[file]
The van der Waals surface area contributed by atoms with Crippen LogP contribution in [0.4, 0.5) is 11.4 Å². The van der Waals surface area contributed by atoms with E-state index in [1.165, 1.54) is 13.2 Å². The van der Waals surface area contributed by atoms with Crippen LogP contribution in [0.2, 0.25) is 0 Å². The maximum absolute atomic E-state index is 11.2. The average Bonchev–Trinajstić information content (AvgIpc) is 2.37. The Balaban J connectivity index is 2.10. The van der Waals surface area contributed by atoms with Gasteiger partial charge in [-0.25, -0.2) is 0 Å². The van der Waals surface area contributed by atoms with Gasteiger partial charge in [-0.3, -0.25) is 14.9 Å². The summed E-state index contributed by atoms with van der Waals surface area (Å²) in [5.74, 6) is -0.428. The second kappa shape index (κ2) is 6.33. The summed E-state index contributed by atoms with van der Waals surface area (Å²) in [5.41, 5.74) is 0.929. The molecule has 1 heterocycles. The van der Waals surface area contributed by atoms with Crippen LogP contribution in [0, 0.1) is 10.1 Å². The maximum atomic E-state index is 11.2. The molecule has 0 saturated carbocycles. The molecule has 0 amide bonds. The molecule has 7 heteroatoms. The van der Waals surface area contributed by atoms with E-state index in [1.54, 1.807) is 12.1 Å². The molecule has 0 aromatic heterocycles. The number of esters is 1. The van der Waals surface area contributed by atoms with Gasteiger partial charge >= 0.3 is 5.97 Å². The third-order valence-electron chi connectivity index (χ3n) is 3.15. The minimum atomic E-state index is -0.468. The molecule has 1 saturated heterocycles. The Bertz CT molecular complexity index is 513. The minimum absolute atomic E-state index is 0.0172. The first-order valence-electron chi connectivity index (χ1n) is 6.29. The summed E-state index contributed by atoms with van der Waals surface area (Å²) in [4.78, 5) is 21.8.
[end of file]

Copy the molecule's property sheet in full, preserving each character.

The van der Waals surface area contributed by atoms with Crippen LogP contribution in [0.4, 0.5) is 11.4 Å². The van der Waals surface area contributed by atoms with E-state index in [1.165, 1.54) is 13.2 Å². The van der Waals surface area contributed by atoms with Crippen LogP contribution in [0.2, 0.25) is 0 Å². The maximum absolute atomic E-state index is 11.2. The average Bonchev–Trinajstić information content (AvgIpc) is 2.37. The Balaban J connectivity index is 2.10. The van der Waals surface area contributed by atoms with Gasteiger partial charge in [-0.25, -0.2) is 0 Å². The van der Waals surface area contributed by atoms with Gasteiger partial charge in [-0.3, -0.25) is 14.9 Å². The summed E-state index contributed by atoms with van der Waals surface area (Å²) in [5.74, 6) is -0.428. The second kappa shape index (κ2) is 6.33. The summed E-state index contributed by atoms with van der Waals surface area (Å²) in [5.41, 5.74) is 0.929. The molecule has 1 heterocycles. The van der Waals surface area contributed by atoms with Crippen LogP contribution in [0, 0.1) is 10.1 Å². The maximum atomic E-state index is 11.2. The molecule has 0 saturated carbocycles. The molecule has 0 amide bonds. The molecule has 7 heteroatoms. The van der Waals surface area contributed by atoms with E-state index in [1.54, 1.807) is 12.1 Å². The molecule has 0 aromatic heterocycles. The number of esters is 1. The van der Waals surface area contributed by atoms with Gasteiger partial charge >= 0.3 is 5.97 Å². The third-order valence-electron chi connectivity index (χ3n) is 3.15. The minimum atomic E-state index is -0.468. The molecule has 1 saturated heterocycles. The Bertz CT molecular complexity index is 513. The minimum absolute atomic E-state index is 0.0172. The first-order valence-electron chi connectivity index (χ1n) is 6.29. The summed E-state index contributed by atoms with van der Waals surface area (Å²) in [4.78, 5) is 21.8.